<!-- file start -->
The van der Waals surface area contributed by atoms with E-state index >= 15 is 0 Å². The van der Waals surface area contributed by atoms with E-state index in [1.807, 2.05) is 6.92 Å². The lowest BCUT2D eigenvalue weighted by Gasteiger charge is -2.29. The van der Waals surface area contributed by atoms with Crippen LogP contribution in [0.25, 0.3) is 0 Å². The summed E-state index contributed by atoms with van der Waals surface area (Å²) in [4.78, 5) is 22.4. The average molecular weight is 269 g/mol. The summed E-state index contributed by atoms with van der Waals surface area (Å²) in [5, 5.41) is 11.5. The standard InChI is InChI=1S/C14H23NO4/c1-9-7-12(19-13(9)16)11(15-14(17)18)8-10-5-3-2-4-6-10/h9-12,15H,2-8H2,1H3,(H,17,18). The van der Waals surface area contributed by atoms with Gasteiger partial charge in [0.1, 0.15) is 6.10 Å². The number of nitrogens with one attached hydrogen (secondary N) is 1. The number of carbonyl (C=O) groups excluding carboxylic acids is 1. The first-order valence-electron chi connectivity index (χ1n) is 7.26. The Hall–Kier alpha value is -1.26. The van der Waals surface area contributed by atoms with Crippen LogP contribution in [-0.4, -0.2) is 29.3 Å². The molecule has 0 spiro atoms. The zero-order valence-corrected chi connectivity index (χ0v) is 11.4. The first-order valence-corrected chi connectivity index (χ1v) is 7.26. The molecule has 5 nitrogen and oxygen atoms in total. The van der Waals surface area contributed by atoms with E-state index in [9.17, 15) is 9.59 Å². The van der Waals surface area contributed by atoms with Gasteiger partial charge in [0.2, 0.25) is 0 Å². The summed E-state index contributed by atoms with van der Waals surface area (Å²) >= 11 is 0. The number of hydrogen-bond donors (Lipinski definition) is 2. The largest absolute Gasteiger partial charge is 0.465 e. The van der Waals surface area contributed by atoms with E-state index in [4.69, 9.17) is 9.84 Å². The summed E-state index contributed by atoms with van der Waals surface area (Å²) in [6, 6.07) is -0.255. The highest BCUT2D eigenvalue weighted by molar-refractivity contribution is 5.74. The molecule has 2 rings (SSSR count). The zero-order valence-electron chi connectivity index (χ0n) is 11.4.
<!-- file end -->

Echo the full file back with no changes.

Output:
The van der Waals surface area contributed by atoms with E-state index >= 15 is 0 Å². The van der Waals surface area contributed by atoms with E-state index in [1.807, 2.05) is 6.92 Å². The lowest BCUT2D eigenvalue weighted by Gasteiger charge is -2.29. The van der Waals surface area contributed by atoms with Crippen LogP contribution in [0.25, 0.3) is 0 Å². The summed E-state index contributed by atoms with van der Waals surface area (Å²) in [4.78, 5) is 22.4. The average molecular weight is 269 g/mol. The summed E-state index contributed by atoms with van der Waals surface area (Å²) in [5, 5.41) is 11.5. The standard InChI is InChI=1S/C14H23NO4/c1-9-7-12(19-13(9)16)11(15-14(17)18)8-10-5-3-2-4-6-10/h9-12,15H,2-8H2,1H3,(H,17,18). The van der Waals surface area contributed by atoms with Gasteiger partial charge in [0.1, 0.15) is 6.10 Å². The number of nitrogens with one attached hydrogen (secondary N) is 1. The number of carbonyl (C=O) groups excluding carboxylic acids is 1. The first-order valence-electron chi connectivity index (χ1n) is 7.26. The Hall–Kier alpha value is -1.26. The van der Waals surface area contributed by atoms with Crippen LogP contribution in [-0.4, -0.2) is 29.3 Å². The molecule has 0 spiro atoms. The zero-order valence-corrected chi connectivity index (χ0v) is 11.4. The first-order valence-corrected chi connectivity index (χ1v) is 7.26. The molecule has 5 nitrogen and oxygen atoms in total. The van der Waals surface area contributed by atoms with E-state index in [9.17, 15) is 9.59 Å². The van der Waals surface area contributed by atoms with Gasteiger partial charge in [0.2, 0.25) is 0 Å². The summed E-state index contributed by atoms with van der Waals surface area (Å²) >= 11 is 0. The number of hydrogen-bond donors (Lipinski definition) is 2. The largest absolute Gasteiger partial charge is 0.465 e. The van der Waals surface area contributed by atoms with E-state index in [4.69, 9.17) is 9.84 Å². The summed E-state index contributed by atoms with van der Waals surface area (Å²) in [6, 6.07) is -0.255. The highest BCUT2D eigenvalue weighted by molar-refractivity contribution is 5.74. The molecule has 2 rings (SSSR count). The zero-order valence-electron chi connectivity index (χ0n) is 11.4.